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Immigration Reform A Small Part Of President's Address, Divided Reaction

The White House

While President Barack Obama covered a lot of territory in last night’s State-of-the-Union, one topic that’s being scrutinized is immigration reform. 

It took President Obama almost exactly an hour to deliver the annual address and 2 minutes and 18 seconds of it was dedicated to immigration reform.

“And right now, leaders from the business, labor, law enforcement, and faith communities all agree that the time has come to pass comprehensive immigration reform,” he said.  

A round of applause

It was one of the major applause lines of the night, and earned a standing ovation from both sides of the aisle. Yet some Republican lawmakers, like Congressman Lamar Smith of Texas, still held their enthusiasm in check.

"I was not surprised by what the President said about amnesty and granting citizenship to over 10 million people in the country illegally," Smith said.

The congressman also said that President Obama’s plan for a pathway to citizenship runs afoul of the president’s own plan to beat down the nation’s unemployment.

“Because when you legalize over 10 million people they become eligible to work in the United States and they’re competing with unemployed Americans and unemployed legal immigrants,” reasoned Smith. 

Democrat Congressman Joaquín Castro, also of Texas, said the inclusion of immigration reform in the State of the Union is a victory for the Hispanic voters who turned out in mass the last election. But he said it still going to be a challenge pass the bill in the GOP controlled House.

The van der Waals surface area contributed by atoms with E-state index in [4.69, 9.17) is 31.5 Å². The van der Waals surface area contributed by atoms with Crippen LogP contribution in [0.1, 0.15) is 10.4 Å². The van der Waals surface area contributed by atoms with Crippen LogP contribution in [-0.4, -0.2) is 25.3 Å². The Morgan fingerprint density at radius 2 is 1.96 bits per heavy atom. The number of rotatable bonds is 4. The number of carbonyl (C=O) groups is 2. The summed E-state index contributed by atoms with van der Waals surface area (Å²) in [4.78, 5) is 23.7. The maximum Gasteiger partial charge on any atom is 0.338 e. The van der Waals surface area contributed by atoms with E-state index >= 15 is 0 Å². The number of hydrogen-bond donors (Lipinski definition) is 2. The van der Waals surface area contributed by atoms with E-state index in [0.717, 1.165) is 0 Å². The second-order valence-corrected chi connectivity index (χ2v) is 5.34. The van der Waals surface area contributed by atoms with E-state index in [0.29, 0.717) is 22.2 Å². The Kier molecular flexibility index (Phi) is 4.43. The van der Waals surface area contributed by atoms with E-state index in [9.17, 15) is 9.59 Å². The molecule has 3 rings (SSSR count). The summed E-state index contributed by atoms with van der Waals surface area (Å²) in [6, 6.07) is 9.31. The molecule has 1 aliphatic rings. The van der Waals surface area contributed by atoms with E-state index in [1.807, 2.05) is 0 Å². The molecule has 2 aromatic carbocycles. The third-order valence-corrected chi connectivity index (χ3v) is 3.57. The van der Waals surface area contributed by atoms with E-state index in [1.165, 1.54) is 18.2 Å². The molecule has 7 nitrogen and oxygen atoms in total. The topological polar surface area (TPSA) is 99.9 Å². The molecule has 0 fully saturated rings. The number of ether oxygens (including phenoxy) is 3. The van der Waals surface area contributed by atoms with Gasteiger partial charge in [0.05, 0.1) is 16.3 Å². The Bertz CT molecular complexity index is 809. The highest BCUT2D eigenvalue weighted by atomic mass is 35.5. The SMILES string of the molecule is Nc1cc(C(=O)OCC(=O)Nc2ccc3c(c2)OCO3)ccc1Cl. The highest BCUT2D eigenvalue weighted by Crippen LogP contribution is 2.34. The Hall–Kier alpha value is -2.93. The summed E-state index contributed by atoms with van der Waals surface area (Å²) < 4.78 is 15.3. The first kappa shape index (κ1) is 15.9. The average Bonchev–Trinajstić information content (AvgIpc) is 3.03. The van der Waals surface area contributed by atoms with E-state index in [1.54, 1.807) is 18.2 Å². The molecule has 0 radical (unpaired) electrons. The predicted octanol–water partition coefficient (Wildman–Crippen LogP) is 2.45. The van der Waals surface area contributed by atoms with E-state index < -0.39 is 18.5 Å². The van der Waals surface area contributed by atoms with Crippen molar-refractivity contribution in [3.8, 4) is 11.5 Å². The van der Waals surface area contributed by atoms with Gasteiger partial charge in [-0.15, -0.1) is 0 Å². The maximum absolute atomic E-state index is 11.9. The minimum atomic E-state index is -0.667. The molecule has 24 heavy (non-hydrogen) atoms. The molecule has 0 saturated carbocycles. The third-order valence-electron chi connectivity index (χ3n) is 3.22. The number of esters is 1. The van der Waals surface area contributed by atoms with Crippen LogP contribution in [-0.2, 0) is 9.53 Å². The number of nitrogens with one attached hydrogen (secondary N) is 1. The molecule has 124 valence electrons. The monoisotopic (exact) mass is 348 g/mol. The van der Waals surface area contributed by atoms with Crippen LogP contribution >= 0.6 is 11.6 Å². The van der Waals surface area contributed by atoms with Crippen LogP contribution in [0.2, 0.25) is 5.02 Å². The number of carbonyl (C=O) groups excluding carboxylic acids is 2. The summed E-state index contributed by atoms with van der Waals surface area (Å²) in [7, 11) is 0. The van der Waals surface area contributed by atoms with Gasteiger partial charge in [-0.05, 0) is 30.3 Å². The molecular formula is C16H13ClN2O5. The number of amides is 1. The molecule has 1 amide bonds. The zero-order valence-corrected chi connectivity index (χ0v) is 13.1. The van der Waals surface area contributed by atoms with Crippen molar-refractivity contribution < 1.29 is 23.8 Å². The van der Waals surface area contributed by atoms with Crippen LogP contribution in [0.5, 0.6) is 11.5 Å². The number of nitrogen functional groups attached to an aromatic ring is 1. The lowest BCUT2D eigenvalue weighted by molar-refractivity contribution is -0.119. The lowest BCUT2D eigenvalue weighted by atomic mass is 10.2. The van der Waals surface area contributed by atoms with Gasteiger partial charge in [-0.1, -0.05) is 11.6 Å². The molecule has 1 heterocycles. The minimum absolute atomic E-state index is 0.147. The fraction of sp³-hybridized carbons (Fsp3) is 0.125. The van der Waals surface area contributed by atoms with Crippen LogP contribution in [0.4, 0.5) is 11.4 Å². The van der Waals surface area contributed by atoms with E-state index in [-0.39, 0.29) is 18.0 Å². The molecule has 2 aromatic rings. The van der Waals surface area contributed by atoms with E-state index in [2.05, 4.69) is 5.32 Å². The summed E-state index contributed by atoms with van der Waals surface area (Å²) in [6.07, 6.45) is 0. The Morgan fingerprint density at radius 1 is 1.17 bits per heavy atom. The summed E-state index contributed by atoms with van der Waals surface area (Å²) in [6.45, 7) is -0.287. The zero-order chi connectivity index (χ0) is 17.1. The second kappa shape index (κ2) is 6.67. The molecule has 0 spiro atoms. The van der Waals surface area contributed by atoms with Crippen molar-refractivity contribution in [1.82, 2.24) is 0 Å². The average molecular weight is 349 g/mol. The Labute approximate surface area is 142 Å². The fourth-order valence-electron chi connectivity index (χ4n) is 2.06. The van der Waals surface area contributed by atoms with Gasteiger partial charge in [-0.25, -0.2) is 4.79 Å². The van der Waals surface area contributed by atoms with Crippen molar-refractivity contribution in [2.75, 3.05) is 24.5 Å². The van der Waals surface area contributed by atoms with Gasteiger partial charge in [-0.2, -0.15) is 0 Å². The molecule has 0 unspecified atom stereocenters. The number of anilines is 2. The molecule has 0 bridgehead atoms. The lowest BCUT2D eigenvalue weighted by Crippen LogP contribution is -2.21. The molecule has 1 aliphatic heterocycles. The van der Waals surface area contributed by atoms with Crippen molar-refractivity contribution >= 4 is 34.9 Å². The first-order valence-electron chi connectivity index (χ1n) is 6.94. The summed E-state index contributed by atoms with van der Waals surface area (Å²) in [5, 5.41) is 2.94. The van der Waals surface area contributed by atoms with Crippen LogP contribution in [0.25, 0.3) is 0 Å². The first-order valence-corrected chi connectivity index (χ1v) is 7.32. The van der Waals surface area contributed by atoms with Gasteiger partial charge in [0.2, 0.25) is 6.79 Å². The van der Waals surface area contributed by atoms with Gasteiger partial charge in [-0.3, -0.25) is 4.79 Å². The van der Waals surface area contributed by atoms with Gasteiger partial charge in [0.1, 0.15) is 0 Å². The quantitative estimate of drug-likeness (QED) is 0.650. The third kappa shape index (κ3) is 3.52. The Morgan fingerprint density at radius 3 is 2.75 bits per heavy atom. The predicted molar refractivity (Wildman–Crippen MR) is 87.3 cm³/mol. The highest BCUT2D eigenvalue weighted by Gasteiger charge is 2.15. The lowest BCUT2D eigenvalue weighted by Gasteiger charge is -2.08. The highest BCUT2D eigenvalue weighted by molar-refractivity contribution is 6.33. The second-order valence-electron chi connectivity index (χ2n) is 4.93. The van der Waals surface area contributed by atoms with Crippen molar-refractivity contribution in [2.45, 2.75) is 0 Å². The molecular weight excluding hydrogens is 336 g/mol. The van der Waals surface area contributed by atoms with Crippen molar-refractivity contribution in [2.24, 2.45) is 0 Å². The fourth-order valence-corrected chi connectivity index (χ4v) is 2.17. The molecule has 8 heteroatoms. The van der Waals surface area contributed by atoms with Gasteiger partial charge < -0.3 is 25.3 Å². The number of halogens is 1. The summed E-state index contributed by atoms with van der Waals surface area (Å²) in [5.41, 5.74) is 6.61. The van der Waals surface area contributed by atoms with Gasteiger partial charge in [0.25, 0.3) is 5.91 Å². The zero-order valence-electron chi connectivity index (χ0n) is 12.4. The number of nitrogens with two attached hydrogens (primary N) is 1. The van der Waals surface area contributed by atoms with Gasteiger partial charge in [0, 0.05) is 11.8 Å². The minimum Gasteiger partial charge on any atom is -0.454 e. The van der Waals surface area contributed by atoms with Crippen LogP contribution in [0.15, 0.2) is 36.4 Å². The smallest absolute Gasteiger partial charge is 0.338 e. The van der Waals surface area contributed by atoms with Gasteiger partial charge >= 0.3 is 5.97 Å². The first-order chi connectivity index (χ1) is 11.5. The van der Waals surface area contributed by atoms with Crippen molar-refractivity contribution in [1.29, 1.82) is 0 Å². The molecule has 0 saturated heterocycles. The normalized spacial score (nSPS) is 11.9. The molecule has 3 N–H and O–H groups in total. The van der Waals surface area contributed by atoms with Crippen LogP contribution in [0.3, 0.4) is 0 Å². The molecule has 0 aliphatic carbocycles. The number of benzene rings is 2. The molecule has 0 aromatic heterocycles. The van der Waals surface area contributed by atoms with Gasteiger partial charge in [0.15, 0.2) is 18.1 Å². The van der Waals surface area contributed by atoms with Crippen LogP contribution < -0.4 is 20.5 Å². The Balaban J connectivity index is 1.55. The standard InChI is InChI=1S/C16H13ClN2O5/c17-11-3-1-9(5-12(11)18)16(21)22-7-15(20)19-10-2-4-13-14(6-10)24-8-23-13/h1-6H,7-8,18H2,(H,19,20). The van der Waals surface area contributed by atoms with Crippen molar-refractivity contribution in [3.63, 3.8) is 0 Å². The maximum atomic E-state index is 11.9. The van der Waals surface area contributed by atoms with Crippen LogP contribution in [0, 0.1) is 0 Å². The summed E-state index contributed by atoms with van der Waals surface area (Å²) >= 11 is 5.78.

“The fact is there is going to be a significant chunk of Republicans who will not move off a hard-line stance," said Castro. "But I do think that there’s a bi-partisan coalition who do support comprehensive reform that includes a pathway to citizenship and I think that by the end of the year those minds will prevail in Congress.”

The other side of the aisle:

In delivering the Republican response, Florida Sen. Marco Rubio also touched on immigration reform, but avoided mentioning a pathway to citizenship.

“We need a responsible, permanent solution to the problem of those who are here illegally. But first, we must follow through on the broken promises of the past to secure our borders and enforce our laws,” said Rubio. 

President Obama did lay down that real reform would require a“responsible pathway to earned citizenship.”

“A path that includes passing a background check, paying taxes and a meaningful penalty, learning English, and going to the back of the line behind the folks trying to come here legally," Obama said.

Bipartisan groups in both chambers are working on an immigration bill that he expects to sign into law in the next few months.

David Martin Davies can be reached at dmdavies@tpr.org and on Twitter at @DavidMartinDavi